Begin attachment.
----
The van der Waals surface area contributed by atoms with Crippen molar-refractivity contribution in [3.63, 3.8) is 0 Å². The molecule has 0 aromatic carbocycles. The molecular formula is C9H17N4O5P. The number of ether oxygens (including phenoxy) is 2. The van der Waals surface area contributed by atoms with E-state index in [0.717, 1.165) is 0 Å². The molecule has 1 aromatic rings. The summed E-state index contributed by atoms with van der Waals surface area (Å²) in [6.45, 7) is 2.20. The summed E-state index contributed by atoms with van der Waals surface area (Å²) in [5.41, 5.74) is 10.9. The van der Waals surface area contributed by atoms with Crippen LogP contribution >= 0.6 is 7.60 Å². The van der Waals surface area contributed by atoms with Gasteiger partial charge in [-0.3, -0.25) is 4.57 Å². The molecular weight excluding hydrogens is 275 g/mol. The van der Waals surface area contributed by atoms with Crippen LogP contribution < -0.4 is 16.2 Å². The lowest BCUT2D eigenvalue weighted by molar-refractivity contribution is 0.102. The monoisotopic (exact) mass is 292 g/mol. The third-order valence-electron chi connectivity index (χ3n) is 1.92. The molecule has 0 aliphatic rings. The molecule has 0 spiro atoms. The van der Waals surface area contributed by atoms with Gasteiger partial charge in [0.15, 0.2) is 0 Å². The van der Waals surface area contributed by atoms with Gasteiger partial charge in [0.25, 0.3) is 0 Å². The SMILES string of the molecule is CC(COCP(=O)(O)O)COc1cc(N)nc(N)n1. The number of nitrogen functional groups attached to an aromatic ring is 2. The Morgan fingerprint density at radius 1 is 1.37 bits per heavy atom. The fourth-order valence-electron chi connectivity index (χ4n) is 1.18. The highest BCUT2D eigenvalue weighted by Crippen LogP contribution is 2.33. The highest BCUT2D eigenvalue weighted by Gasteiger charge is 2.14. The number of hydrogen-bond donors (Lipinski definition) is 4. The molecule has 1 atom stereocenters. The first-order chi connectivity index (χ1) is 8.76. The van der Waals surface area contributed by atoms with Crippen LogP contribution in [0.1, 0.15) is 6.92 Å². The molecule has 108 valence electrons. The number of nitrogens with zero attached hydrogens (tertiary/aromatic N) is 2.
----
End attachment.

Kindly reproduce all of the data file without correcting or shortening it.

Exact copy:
The van der Waals surface area contributed by atoms with Crippen molar-refractivity contribution in [3.63, 3.8) is 0 Å². The molecule has 0 aromatic carbocycles. The molecular formula is C9H17N4O5P. The number of ether oxygens (including phenoxy) is 2. The van der Waals surface area contributed by atoms with E-state index in [0.717, 1.165) is 0 Å². The molecule has 1 aromatic rings. The summed E-state index contributed by atoms with van der Waals surface area (Å²) in [6.45, 7) is 2.20. The summed E-state index contributed by atoms with van der Waals surface area (Å²) in [5.41, 5.74) is 10.9. The van der Waals surface area contributed by atoms with Crippen LogP contribution >= 0.6 is 7.60 Å². The van der Waals surface area contributed by atoms with Gasteiger partial charge in [-0.3, -0.25) is 4.57 Å². The molecular weight excluding hydrogens is 275 g/mol. The van der Waals surface area contributed by atoms with Crippen LogP contribution < -0.4 is 16.2 Å². The lowest BCUT2D eigenvalue weighted by molar-refractivity contribution is 0.102. The monoisotopic (exact) mass is 292 g/mol. The third-order valence-electron chi connectivity index (χ3n) is 1.92. The molecule has 0 aliphatic rings. The molecule has 0 spiro atoms. The van der Waals surface area contributed by atoms with Gasteiger partial charge in [0.15, 0.2) is 0 Å². The van der Waals surface area contributed by atoms with Gasteiger partial charge in [0.25, 0.3) is 0 Å². The SMILES string of the molecule is CC(COCP(=O)(O)O)COc1cc(N)nc(N)n1. The number of nitrogen functional groups attached to an aromatic ring is 2. The Morgan fingerprint density at radius 1 is 1.37 bits per heavy atom. The fourth-order valence-electron chi connectivity index (χ4n) is 1.18. The highest BCUT2D eigenvalue weighted by Crippen LogP contribution is 2.33. The highest BCUT2D eigenvalue weighted by Gasteiger charge is 2.14. The number of hydrogen-bond donors (Lipinski definition) is 4. The molecule has 1 atom stereocenters. The first-order chi connectivity index (χ1) is 8.76. The van der Waals surface area contributed by atoms with Crippen LogP contribution in [0.1, 0.15) is 6.92 Å². The molecule has 108 valence electrons. The number of nitrogens with zero attached hydrogens (tertiary/aromatic N) is 2.